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December 7, 2010No Comments

on: tv+web convergence

Can google capitalize on Apple's failure?

Sony is the second company to bring Google’s Android-based “connected TV” solution to market with their TVs and set-top box available @Best Buy.  Here are a few observations:

  • It has the potential to make television content more democratic.
  • It opens a foundation for Web/TV convergence by blending Over-the-Air (OTA) shows with Over-the-Top (OTT) streaming content in a unified search function.
  • The streaming HD content is sharp – almost as good as the cable box.
  • The “leanback” U/X works particulary well and is easy to navigate.
  • The ultimate success of GoogleTV (and others) will be in the content partnerships they create. The ones they have “out of the box” just begin to hint at the potential of a true arsenal of content.
on: tv+web convergence via @jpenabickley

May 12, 2008No Comments

ON: Digital + All = Idea Amplification

Digital or Die – I think not!  Stop the madness! We all can contribute. 
Its not Digital v. TV .  It should be Digital + TV.  For those who have had success it simply is  Digital + TV.  The two converged and together they are more powerful than any medium on its own.  Just look at the 2008 Election.  They compliment and feed off each other.

I was born digital. So do not kill the messenger.
 
I ask you to listen to what I have learned through the ups and downs of having helped created the 1.0 economy where technology drove ideas and experiences, then lived through the bubble – you remember the time when we were all coding for food?  Having lived through that experience the test results were clear.

The brands that have won are the ones who have used a simple formula.

Picture_7

Many digital practitioners have taken such polarizing stances on the role of the website, search, the banner ad and the long tail.  In doing so they have alienated and confused brand teams as well as short changed their ability to make money.

Digital is a powerful medium.  Digital offers the ability to innovate across the globe at the speed of light.  When telling a compelling story it has the ability to cross cultures and deliver instant commerce, entertainment and education.

There is an effective way to combine them all to serve the brands you wish to sell.  There are best practices that TV can teach to the digital socialites and Vise Versa.

Idea_tactic

Start with an idea!  A website without an organizing idea is merely another fun toy. A TV ad without and idea is merely annoying.  It is about being where they want us, when they want us and how they want us.  Your Idea should answer why they want us.

Digital is not the best medium, it is not the only medium. It will continue to evolve like all other mediums.  What digital offers is the flexibility and global reach like no other medium.  All of that said, it is incredibly segmented and its continued proliferation will create smarter marketers out of consumers and the marketers who use the medium to its fullest potential.  It cannot reach its full marketing potential if we allow technology to drive the consumer experience instead of a simple idea fulfilling a desire. Applications should have a purpose - they just cannot be cool.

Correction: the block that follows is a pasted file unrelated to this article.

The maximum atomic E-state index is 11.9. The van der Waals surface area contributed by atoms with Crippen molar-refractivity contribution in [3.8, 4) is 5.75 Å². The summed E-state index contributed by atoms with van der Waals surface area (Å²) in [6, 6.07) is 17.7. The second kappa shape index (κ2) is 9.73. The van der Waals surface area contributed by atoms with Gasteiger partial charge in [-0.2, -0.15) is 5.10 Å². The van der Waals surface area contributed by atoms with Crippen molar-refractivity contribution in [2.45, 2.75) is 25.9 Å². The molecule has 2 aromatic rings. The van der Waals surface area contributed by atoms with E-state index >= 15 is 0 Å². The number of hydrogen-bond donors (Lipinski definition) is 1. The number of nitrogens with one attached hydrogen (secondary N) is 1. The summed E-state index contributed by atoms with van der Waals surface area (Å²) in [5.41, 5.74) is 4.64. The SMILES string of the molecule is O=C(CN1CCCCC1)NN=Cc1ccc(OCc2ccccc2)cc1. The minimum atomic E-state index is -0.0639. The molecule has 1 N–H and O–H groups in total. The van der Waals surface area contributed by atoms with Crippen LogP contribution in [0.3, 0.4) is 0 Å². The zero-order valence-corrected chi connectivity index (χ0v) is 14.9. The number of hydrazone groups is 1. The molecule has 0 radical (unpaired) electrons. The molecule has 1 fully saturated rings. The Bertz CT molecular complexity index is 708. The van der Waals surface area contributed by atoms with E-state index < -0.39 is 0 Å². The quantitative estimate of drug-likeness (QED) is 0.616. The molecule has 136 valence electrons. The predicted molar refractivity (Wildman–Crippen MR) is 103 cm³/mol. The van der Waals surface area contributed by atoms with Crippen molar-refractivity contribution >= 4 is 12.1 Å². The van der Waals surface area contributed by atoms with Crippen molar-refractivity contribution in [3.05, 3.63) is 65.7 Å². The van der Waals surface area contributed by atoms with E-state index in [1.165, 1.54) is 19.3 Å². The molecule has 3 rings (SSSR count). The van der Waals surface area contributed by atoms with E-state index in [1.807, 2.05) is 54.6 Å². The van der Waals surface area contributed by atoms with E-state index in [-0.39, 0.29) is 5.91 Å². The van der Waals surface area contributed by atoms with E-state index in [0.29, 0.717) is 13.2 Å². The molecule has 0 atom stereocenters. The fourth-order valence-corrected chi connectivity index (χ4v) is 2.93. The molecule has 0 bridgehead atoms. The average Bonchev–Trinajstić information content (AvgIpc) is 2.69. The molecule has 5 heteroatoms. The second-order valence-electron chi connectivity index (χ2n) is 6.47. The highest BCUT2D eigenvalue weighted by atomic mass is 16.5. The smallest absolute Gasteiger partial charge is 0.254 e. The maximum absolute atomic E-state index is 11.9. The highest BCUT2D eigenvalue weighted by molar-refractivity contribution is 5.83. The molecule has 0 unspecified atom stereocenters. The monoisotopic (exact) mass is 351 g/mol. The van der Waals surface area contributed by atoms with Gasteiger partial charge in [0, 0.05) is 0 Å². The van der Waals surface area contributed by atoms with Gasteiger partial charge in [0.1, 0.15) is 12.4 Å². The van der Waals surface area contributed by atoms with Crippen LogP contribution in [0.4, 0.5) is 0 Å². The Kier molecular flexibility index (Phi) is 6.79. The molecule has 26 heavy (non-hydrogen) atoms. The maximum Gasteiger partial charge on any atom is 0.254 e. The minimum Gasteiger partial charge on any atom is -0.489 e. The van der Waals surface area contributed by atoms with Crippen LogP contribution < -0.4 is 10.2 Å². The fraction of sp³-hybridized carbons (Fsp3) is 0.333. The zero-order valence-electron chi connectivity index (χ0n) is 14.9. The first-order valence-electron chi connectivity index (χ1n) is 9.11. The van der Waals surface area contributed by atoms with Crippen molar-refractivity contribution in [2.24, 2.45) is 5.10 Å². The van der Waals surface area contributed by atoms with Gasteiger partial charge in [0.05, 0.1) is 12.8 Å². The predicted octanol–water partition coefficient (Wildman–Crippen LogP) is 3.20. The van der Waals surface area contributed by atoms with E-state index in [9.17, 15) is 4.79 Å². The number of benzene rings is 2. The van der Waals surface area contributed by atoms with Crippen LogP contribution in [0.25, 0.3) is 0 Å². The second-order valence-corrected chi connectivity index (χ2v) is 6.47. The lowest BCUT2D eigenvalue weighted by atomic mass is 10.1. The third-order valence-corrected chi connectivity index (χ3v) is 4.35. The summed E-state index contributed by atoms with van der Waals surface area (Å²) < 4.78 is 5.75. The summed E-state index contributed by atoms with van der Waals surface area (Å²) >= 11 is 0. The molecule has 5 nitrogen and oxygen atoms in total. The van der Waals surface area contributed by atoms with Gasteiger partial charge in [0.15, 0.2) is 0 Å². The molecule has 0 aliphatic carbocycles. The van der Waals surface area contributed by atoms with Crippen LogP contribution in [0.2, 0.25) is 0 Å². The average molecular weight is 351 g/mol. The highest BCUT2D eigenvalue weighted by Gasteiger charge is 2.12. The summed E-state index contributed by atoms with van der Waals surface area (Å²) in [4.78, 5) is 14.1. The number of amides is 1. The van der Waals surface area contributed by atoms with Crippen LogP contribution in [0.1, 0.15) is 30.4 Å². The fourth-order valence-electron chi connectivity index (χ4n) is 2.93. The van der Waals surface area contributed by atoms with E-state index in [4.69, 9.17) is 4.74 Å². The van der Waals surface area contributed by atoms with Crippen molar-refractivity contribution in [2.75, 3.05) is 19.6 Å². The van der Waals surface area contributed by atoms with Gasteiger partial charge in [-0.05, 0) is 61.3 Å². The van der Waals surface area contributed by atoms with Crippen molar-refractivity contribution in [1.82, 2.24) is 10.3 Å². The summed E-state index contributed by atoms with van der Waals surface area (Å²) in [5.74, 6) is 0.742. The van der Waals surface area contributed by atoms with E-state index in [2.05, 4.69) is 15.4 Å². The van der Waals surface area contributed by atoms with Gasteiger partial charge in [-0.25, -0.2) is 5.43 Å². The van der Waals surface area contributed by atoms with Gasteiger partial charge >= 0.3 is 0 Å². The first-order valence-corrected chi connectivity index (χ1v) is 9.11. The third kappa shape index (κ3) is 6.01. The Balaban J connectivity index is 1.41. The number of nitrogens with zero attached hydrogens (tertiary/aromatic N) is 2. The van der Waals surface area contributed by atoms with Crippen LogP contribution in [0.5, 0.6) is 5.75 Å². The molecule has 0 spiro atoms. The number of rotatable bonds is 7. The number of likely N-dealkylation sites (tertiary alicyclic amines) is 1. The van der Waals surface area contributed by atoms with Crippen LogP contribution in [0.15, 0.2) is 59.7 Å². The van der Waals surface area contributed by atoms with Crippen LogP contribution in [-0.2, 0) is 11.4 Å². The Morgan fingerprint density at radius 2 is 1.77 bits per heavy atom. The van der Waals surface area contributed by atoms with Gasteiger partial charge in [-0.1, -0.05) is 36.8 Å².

Technology should facilitate the idea's amplification to the right audience. Digital is active not passive so an idea should be ubiquitous it should engage, enable and empower the consumer to own your brand.

ON: Digital + All = Idea Amplification via @jpenabickley

December 7, 2006No Comments

ON:Meeting Oprah’s Product-Placement Gatekeeper

Harriet Seitler Is Where Creative Meets Business at Harpo Productions

Picture_1_16
Why you need to know her
: A brand doesn't get on "The Oprah
Winfrey Show" unless it gets by Ms. Seitler first. Having started at
Harpo in creative services, Ms. Seitler is where creative meets
business at Oprah Winfrey's production company. She has helped build
Oprah.com and has been involved in some of the show's biggest
brand-placement efforts, including a giveaway of 276 fully loaded
Pontiac G6s in 2005. Along with Ellen Rakieten, Ms. Seitler, an 11-year
vet of Harpo Productions, is taking charge of Harpo's latest
initiative, the launch of a development group to aggressively pursue TV
shows and other programming beyond "Oprah," which just entered its 21st
syndicated season.

Credentials: Ms. Seitler served as VP-marketing and creative
services at ESPN for two years before joining Harpo. Earlier in her
career, she worked for 12 years at MTV, eventually climbing the ranks
to senior VP-marketing and promotions.

Describe how you work with brands. "We are not primarily in the
sales business. When we go out to work with sponsors, it's to
accomplish a creative end. We aren't just inviting all pitches. We have
built a number of really good relationships, and many of them were
built online first. Where there are opportunities and a brand wants to
do something exceptional, and we've already built a great relationship
with [the brand], we might bring [it] into the show for this wonderful
experience. Those are the people we work most closely with because
those are the relationships we have."

How big is your sales staff? "We have four sales people for Oprah.com and a small sales support team."

That's a pretty small staff. How does that work? "The sales
people in place are well-rounded enough and can think creatively enough